4.      75 Ohm vs. 50 Ohm – Coaxial Comparison

 

Ohm may sound like something you’d say while meditating, but when it comes to coaxial cables, it is actually a unit of resistance. Ohms measure the impedance within the cable. Impedance is resistance to the flow of electrical current through a circuit. To see how 75 Ohm and 50 Ohm compare, read our post.

 

 

5.      Good Vibrations: Vibration-Proof USB Connectors


Universal Serial Bus (USB) is one of the most widely used technologies to connect and power devices. One fundamental flaw of USB is its sensitivity to vibration, causing the connector to dislodge. In this post we show you some solutions to keeping your USB connected. Read more.

 

Case Study: Performance Motion Devices

December 6, 2018 at 8:00 AM

 

Performance Motion Devices (PMD) is a global leader in the arena of motion control ICs, drives, cards and software. They specialize in supplying OEM customers with high-performance, cost-effective motion systems for medical devices, robotics, test instrumentation and industrial automation industries, to mention a few.

 

The company was in need of a new supplier for a 100-position SCSI cable used with one of their motion controller interface cards after their current supplier increased pricing. This type of cable is not only uncommon, it’s also difficult to build, but PMD needed the cables quickly and needed them to meet the company’s cost and technical requirements. Luckily, L-com was just the manufacturing partner for the job.

 

L-com’s engineering team got to work and was able to quickly and successfully design a custom 100-Position SCSI interface cable with a rugged, molded back-shell. They were even able to add a few design tweaks to make the cables’ appearance more appealing. Plus, the team at L-com was able to meet all of PMD’s design requirements in the time frame given and on budget. Overall, this project was a successful study in how L-com’s engineering and Product Management teams were capable of stepping up to meet the challenge to fulfill their customers’ needs.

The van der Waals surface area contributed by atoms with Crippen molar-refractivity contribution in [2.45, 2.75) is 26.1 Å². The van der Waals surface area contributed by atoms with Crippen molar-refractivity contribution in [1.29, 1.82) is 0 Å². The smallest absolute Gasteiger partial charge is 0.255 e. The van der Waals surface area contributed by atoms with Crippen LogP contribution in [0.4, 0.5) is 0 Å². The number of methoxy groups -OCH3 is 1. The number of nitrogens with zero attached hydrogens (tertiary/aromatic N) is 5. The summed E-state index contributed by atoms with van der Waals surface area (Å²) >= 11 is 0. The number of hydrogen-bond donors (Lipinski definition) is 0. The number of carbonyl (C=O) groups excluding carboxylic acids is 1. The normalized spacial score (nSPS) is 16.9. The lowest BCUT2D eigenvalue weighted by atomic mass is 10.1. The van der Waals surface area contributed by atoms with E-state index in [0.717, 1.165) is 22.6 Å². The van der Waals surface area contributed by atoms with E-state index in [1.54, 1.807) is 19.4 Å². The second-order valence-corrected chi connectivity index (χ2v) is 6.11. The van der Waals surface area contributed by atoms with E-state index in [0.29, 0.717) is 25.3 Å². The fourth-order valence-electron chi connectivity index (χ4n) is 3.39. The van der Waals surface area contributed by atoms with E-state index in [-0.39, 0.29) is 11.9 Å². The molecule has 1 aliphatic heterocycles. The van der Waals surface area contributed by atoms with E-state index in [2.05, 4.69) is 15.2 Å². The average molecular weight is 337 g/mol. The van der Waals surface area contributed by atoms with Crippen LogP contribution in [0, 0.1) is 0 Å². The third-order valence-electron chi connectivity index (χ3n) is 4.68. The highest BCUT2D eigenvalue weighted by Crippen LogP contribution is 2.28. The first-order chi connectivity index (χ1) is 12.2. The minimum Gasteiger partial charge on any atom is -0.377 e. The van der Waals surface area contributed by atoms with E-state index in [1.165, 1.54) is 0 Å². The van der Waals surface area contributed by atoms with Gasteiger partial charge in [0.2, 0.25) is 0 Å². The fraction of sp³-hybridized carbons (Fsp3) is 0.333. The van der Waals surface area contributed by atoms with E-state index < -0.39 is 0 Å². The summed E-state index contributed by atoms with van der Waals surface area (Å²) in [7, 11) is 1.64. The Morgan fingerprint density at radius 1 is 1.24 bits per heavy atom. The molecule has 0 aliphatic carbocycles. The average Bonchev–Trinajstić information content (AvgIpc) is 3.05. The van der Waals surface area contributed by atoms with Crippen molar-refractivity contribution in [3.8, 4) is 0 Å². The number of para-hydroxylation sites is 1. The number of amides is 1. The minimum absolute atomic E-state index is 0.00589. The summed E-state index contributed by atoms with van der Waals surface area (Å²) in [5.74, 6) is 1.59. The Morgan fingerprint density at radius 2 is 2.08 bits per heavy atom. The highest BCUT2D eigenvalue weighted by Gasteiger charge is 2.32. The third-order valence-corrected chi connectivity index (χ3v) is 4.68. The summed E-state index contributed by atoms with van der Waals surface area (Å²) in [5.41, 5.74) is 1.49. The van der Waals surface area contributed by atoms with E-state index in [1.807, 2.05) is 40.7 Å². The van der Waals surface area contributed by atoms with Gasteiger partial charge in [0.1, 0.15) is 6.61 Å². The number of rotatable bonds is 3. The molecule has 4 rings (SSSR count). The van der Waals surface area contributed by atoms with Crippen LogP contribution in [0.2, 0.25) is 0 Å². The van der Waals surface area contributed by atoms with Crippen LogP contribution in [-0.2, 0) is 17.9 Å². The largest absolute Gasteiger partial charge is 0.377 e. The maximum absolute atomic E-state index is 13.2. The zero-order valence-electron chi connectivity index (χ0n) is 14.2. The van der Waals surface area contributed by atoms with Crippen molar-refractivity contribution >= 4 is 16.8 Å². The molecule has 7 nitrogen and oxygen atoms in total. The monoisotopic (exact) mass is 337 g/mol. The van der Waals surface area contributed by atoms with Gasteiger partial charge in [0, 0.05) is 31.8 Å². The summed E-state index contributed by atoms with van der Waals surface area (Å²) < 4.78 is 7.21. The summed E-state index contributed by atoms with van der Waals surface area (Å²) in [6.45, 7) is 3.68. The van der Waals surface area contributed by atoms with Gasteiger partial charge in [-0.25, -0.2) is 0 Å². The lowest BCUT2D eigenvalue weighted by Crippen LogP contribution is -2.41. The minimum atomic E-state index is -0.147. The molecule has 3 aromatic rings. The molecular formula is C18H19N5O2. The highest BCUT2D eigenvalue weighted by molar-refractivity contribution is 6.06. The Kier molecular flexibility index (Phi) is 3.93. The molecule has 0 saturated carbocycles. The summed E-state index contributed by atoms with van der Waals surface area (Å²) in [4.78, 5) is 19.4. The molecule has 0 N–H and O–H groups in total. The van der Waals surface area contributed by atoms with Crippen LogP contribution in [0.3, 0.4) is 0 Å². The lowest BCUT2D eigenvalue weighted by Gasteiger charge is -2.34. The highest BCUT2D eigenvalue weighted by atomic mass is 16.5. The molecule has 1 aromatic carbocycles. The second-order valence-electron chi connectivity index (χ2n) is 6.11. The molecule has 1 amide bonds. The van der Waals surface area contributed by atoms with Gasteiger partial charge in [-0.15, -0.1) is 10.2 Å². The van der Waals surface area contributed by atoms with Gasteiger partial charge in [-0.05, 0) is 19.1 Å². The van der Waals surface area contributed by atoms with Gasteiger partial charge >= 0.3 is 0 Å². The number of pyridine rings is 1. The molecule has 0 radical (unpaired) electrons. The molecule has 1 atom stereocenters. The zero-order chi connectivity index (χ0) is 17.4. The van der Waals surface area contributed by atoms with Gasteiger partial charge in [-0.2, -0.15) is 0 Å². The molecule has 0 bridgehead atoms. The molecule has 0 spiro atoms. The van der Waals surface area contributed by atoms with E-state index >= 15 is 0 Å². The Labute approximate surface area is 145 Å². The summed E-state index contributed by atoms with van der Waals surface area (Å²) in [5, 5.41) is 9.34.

To read the entire case study click here.

 

5 Tips for Building a Modern Data Center

November 8, 2018 at 8:00 AM

 

The world of technology is always changing, and the same goes for data centers too. Data centers play a critical role in networking and have evolved to allow businesses better access to their data with improved usability while being easier to manage. Now, they must also adapt to be cost-effective, efficient and responsive with the technology they support. Accelerating business demands beg for more storage and resources, and new technologies require improved infrastructure. Gone are the days of bigger is better, what we need now are smarter, more efficient, easier to manage and scalable data centers. Here are 5 ways to usher in the modernization of the data center:

 

1.      Make Appliances Multi-Task